How much of your content is now being produced outside of mainland China and how much of that can be released in China?
In these three market (China, Thailand, Malaysia) we produced 10 to 30 series seasons every year. Within China we control most content ourselves. Outside of China, some of them will be our productions. Some will be acquired exclusively. We call them originals, meaning that the content is exclusively for us in the market and branded as iQiyi. Some of them will be broadcast in China, some of them not.
Making shows like Boys Love series in Thailand (which cannot be shown in China) is that economically viable. Is it just an experiment?
It is not an experiment. We take local content seriously. If we produce in Thailand, our main audience will be Thai people. If we can show it in other markets including China, that would be a bonus. Our first goal is to make sure that we produce content and make money in the local market, whether it’s China, Thailand or Malaysia.
iQiyi operates three tiers of paid membership and a free tier. How is content used to differentiate those layers?
In the Chinese market, we have spent years trying to convert free users into paying users. In the U.S. market, other platforms are now going from a paid-for model to a lower price market. Maybe they are learning from us.
In China we have managed to increase our subscription prices and our APRU. But our largest user base is still free users. We have over 100 million paying subscribers and we have over 500 million monthly active users. The bulk of them are free. These are the mass audience, typically in lower tier cities.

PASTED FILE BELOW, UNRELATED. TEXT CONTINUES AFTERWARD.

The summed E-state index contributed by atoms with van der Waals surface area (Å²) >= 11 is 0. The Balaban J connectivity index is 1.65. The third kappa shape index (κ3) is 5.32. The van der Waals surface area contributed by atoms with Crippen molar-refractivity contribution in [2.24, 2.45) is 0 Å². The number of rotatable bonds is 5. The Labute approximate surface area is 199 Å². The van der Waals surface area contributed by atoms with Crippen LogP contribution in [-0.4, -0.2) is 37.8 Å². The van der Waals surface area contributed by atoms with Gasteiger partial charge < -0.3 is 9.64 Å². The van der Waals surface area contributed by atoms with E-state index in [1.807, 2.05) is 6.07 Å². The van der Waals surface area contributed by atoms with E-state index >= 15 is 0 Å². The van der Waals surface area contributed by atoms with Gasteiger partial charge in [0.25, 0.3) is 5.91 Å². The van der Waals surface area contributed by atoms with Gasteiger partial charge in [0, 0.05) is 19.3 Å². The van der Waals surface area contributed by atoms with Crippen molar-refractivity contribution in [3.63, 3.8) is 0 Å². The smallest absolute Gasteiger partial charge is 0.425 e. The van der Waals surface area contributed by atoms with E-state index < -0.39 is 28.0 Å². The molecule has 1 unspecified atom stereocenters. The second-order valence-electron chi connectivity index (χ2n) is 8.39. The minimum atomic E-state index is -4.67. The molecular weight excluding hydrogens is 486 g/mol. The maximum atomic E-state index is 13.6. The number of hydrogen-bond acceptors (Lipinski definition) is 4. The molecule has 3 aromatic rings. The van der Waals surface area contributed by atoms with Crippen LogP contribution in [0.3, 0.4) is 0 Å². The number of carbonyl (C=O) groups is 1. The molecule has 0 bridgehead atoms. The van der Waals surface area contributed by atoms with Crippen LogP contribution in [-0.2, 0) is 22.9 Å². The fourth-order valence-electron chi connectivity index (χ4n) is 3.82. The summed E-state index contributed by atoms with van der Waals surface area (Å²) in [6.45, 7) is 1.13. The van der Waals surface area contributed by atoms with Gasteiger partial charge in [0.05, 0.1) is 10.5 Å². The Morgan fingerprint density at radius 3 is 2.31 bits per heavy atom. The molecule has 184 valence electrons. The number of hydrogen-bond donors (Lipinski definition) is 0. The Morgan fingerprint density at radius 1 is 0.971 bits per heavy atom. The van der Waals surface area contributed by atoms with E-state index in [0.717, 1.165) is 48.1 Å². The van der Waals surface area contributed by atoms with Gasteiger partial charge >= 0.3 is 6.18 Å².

In some cities, some people are willing to pay for better quality audio or higher definition image and better service.
The release window is the main difference between them. The paying subscribers can watch content earlier, between 24 hours and a week ahead of the free tier. Free users can watch and [endure] lower quality. Paid users can watch the 4k or 1080 picture and top audio. They can also have some offline benefits, such as coupons from our many commercial partners.
The Chinese and the international streaming industries have little overlap, yet have undergone similar business cycles, notably a post-COVID focus on profitability, not growth.
Streaming in no longer an early-stage industry. It has become mature. It is no longer ‘new media,’ but has become the dominant media in almost every country. That means it also has to be a profitable industry. That’s the same worldwide.
Competition for eyeballs comes from other media such as short video, gaming and live-streaming, which is particularly highly developed in China. How are you fending them off?
They’re all entertainment services competing for users’ time. On one hand there is culture and high-quality content worth paying for. Gaming and other forms are free and ad-supported. Short video is taking time from almost all other forms of entertainment, but in China at least, its growth has slowed down. Rapid growth followed by slowdown and stability is a familiar life cycle.
How are you planning to expand your international business over the next three years?
We are sticking to the same strategy of high-quality growth and profitability. We will try to open our service in some new markets. But I can’t say which ones yet. This is a big challenge for us. We have to know the culture and know the market.
Also, the Chinese market is big and growing quickly. More and more foreign audiences are interested in the Chinese people’s daily lives and different aspects of Chinese society.
So, does that mean that there will be more growth from reality-based contemporary shows, rather than Chinese historical dramas with scores of episodes?
There will be both. Chinese romantic dramas are quite popular around the world. Chinese society has such a long history. Few countries in the world can do costume dramas over so many different dynasties and styles.